Airbus plans to develop a solution for Hydrogen Propulsion by 2035

Airbus plans to develop solution for Hydrogen Propulsion
Airbus plans to develop solution for Hydrogen Propulsion

European Multinational Aerospace Corporation commits to fight climate change by developing Hydrogen powered Airbus which emit 0% CO2 by 2035.

The Aerospace technology has attained much development since the first commercial flight flown in 1914 which run on gasoline powered propeller driven biplane.

Technology has evolved to comply with the growing pace of innovation. But the rising awareness of climate change raised the concern of Carbon dioxide emission in the atmosphere.

Hence, Airbus has planned to design commercial flight heavily powered by Hydrogen which will emit Water.  

Airbus plans to develop solution for Hydrogen Propulsion by 2035
Airbus plans to develop solution for Hydrogen Propulsion by 2035

Challenge to design Hydrogen powered Commercial Aircraft

In the history of evolving technology, Boeing- an US based aviation manufacturing giant did actually fly in 2008 solely relying on Hydrogen. However, the 2-seater plane took a flight for a duration of 20 minutes.

And here lies the biggest challenge. To run a commercial flight, the storage capacity has to be way bigger than the fuel capacity present in modern flights.

Science says that hydrogen will provide roughly 3 times the energy per unit mass provided by modern fuels. And more than 100 times energy per unit mass provided by Lithium-ion batteries.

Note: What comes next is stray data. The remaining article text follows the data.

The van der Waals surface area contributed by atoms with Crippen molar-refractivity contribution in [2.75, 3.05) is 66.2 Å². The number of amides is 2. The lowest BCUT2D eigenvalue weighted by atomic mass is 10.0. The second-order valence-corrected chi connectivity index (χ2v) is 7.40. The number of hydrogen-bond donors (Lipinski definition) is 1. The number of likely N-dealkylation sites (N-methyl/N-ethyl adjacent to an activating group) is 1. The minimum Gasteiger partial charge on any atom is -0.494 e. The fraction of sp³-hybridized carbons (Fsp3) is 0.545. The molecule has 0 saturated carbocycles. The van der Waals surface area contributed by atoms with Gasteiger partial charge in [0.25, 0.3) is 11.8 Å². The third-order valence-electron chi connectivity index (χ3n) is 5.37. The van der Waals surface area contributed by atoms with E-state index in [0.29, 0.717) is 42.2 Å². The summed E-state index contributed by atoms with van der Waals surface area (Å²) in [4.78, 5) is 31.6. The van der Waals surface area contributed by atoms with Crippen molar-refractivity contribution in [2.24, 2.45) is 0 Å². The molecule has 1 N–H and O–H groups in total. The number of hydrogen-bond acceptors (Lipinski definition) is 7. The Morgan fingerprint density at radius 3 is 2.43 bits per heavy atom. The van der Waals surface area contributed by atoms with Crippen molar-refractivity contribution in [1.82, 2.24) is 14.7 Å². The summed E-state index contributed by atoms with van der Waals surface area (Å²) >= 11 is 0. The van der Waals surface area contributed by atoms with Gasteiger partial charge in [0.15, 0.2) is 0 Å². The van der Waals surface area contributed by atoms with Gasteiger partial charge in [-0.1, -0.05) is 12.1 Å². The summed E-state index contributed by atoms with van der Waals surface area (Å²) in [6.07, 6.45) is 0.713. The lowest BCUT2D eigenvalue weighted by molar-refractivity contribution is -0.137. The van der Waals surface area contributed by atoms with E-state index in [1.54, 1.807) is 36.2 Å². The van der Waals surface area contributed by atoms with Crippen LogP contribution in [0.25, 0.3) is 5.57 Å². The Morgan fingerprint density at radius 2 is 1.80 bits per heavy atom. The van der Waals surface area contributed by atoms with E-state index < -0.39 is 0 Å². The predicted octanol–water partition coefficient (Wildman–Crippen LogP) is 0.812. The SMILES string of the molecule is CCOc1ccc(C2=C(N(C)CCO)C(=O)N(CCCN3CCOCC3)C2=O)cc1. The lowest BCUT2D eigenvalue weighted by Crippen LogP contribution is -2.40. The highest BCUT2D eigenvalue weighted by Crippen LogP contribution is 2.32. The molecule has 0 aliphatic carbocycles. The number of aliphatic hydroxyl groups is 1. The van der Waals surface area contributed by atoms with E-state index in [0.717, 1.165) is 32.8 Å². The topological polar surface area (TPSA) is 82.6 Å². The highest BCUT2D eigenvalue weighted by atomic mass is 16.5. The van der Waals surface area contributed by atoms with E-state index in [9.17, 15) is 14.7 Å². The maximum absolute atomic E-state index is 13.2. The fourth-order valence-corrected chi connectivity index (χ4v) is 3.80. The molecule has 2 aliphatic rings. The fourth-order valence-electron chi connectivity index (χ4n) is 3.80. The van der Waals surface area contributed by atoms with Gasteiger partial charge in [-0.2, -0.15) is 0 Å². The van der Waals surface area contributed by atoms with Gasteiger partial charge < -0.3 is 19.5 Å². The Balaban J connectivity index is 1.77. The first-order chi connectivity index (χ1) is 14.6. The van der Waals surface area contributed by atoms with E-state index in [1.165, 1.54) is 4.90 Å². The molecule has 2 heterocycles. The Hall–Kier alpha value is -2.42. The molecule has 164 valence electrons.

But by volume, one litre of Kerosene is equivalent to 3000 litres of gaseous hydrogen. Hence, the storage capacity has become the biggest challenge to make commercial flights run comfortably with required demands.

Solution of making a pressurised liquified Hydrogen

Commercial hydrogen powered flights are certainly expected to make 20,000 take-offs and landings. And should have the capacity to store liquid hydrogen under heavy pressure of 700 bars, which is used in automotive and aerospace industries.

Cryogenic liquid hydrogen storage tanks will require -253◦C temperature for converting hydrogen to liquid and then storing it.

The storing and using the liquid Hydrogen requires much innovation in design, as stated by David Butters who is the Head of Engineering for Liq. Hydrogen storage and Distribution at Airbus.

The Zero emission Development Centers in Nantes, France and Bremen, Germany will keep a tab on the improvement. And it is expected that by 2023, the flight will be ready for ground testing and by 2025, it’ll be ready for flight testing.

Michael Turner
Michael Turner is an environmental activist with broad, deep experience in print and online writing, publication and site management, news coverage, and editorial team management.